When the Navy’s John Canning sat down at a table full of Pentagon lawyers in 2003 to ask what possible legal roadblocks there might be to sending autonomous armed robots into combat, he was surprised when they told him that doing so would be problematic.
Why? he asked.
“Because they could kill people,” he was told bluntly.
Of course they could, he thought. War is hell after all. Enemies die in combat.
No, really, he asked. These were judge advocate general attorneys, but they were combat veterans. One was a Marine.
He asked again, but their answer was the same.
Armed aerial robots have plied the skies over Iraq and Afghanistan. The Army is pressing ahead with development of ground robots that can roll down a street with a machine gun. But in these cases, there is a human in the decision-making loop.
Parallel work in research laboratories also continues on artificial intelligence, which would cut robots from their “tethers” and allow their operators to do other tasks. Sentry robots that can perform perimeter patrols without an operator constantly monitoring them are already in use.
Futurists see these efforts one day coming together. A robot soldier they say could conceivably move down a street and using advanced target and tracking systems, along with facial recognition software, spot a known terrorist and take him out.
Back in 2003, when Canning sat down with the lawyers, little of the legal, treaty and policy implications of moving down this path had been worked out.
“Legal issues must be addressed right up front. We’re going to be wasting our time if we don’t,” said Canning, who is chief engineer at the platform integration division, engagement systems department at the Naval Surface Warfare Center, Dahlgren Division.
There are other roadblocks — including skeptics who believe that the futurists may one day be right — but argue that spending precious research dollars on such high-minded concepts would be a waste of money.
One of them is David Bruemmer, technical director of unmanned ground vehicles at Idaho National Laboratory.
“I don’t foresee any time in the near future an automated system being able to discriminate between a tall 14-year-old boy and a soldier,” he said at an Institute for Defense and Government Advancement conference.
Nevertheless, the military is at least thinking how and if it could be done, although Canning confessed that there has been little funding for autonomous armed robots so far.
The Defense Department released in 2007 the “Unmanned Systems Safety Guide for DoD Acquisition.”
Autonomous armed robots are “allowed for in this document. It’s buried there, but it is there,” said Canning, who worked on the team that created the guide.
After consulting with lawyers, one basic tenet has been agreed upon.
“Let machines target other machines. Let men target men,” he said. In other words, autonomous armed robots would target the “bow and arrow, not the archer,” he said.
A hard and fast Defense Department requirement ensures that all new armed systems undergo a legal weapons review, Canning noted.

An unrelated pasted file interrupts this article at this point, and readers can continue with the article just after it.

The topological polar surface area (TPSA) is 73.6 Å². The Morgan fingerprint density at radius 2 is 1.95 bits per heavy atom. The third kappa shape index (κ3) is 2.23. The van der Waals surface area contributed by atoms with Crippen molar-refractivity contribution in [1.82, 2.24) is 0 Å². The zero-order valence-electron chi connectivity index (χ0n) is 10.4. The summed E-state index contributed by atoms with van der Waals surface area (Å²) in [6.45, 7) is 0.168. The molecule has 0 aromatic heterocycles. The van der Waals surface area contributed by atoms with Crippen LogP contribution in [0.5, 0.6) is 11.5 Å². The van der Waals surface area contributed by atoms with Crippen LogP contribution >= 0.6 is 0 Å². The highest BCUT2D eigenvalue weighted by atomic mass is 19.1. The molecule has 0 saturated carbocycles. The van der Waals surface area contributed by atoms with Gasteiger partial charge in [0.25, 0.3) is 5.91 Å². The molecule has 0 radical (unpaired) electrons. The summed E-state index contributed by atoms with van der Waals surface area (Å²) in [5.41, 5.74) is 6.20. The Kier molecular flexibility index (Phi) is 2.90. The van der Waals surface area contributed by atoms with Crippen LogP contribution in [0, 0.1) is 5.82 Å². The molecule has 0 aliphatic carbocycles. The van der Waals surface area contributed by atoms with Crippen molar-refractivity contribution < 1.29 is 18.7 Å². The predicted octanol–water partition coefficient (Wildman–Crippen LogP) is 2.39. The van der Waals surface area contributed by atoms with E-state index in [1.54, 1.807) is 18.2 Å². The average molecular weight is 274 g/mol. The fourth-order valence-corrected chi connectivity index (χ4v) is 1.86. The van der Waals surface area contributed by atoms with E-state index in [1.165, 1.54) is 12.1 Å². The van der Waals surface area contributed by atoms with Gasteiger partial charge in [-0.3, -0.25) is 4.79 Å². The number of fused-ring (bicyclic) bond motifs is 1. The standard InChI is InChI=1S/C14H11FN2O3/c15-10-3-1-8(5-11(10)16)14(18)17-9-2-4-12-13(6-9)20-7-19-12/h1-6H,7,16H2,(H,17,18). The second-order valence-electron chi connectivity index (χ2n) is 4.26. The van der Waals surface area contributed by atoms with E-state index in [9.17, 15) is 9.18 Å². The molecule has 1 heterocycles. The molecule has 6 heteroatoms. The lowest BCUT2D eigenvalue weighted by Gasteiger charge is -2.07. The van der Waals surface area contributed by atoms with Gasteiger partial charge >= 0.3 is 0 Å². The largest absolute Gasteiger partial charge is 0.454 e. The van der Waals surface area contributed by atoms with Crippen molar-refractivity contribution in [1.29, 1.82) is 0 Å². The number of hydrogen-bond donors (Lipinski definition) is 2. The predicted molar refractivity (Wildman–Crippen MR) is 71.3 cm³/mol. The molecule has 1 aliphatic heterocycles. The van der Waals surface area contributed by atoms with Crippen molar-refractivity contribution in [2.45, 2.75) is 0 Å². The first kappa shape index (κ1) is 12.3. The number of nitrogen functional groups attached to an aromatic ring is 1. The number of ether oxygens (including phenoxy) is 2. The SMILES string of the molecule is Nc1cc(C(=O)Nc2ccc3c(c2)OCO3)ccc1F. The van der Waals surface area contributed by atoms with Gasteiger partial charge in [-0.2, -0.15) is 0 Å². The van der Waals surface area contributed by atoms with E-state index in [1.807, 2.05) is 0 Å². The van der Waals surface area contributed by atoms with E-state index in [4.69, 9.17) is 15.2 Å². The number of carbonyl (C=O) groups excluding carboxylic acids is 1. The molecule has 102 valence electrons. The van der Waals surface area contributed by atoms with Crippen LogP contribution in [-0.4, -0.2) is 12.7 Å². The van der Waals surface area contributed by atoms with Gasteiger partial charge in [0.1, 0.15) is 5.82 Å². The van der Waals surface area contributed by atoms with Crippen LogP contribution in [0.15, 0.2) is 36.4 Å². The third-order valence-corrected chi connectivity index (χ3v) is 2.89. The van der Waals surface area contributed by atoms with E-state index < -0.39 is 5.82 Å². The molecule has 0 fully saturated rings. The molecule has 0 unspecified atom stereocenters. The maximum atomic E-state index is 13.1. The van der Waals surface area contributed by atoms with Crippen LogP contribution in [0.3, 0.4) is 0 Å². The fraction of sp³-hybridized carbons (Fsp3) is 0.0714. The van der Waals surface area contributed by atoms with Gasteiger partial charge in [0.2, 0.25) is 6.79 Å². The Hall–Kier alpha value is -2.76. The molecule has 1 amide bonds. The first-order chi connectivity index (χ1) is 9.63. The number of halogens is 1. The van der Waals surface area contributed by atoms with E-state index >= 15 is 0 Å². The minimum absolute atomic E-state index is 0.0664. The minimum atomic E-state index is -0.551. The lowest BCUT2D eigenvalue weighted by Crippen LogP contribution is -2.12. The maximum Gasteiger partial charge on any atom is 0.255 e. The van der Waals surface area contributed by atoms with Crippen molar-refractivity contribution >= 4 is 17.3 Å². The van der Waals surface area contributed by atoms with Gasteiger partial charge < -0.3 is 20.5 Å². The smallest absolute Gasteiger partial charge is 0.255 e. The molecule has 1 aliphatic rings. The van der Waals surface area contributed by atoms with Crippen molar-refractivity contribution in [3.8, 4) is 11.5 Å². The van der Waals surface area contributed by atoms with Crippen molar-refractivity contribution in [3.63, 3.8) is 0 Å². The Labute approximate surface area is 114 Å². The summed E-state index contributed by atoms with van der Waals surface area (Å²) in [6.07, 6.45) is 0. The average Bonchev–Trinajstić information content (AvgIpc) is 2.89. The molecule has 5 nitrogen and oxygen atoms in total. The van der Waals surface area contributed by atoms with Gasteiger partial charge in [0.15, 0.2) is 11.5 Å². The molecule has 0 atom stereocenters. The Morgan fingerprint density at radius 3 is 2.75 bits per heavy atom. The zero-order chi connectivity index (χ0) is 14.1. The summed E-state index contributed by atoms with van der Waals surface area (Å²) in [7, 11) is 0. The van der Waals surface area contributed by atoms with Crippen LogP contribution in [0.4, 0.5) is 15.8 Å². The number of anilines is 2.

Even if an armed robot passes muster, one tenet in the framework holds that any legal weapon can be used illegally. That’s one reason why identification of the target is absolutely paramount, he noted.
In this “only target machines” scenario, an armed robot would aim at an enemy’s rifle, not his between the eyes.
There is legal precedence. Many countries have banned anti-personnel landmines — although not the United States.
Most nations recognize that a landmine buried in the ground is not targeting anyone. It can kill a soldier as well as a child. But these same nations have not banned anti-tank mines. Since they require immense pressure to detonate, they are not targeted at people.
Woe be to the soldiers who are in the tank, though.
“People may still die, but it will be a secondary consequence,” Canning said.
Bruemmer suggested to a reporter later that targeting machines and weapons instead of those carrying them was being disingenuous. Of course, the weapon-holder may be killed or injured.
Canning countered that nonlethal technology could be employed. He joked that his ideal robot would be one that walks up to an armed enemy, grabs the rifle out of his hand, cuts it in half with a diamond-tooth saw, hands it back and says “have a good day.”
In any case, Bruemmer said the technological hurdles to create algorithms that could help robots distinguish between armed enemy combatants and a civilian are too great to overcome.
“Don’t even try. It’s that hard,” he insisted.
“Even if we had an ethical framework the military was okay with and voters were okay with, I think we’d still be hamstrung by the difficulty of making those determinations,” he said. There are many arenas where robots can be of immediate value, he said.
“It’s not a good use of the community’s resources to focus right now on robots that can kill people,” he added. “I say focus our resources on robots that can protect people first. Let’s make sure we can do that well.”
For now, Bruemmer may not have to worry about where the R&D dollars are flowing.
Canning said there is only one such autonomous armed robot project in the pipeline — an Office of Naval Research armed sentry. That’s still on paper, he said.
“The hard part is finding the money,” he said.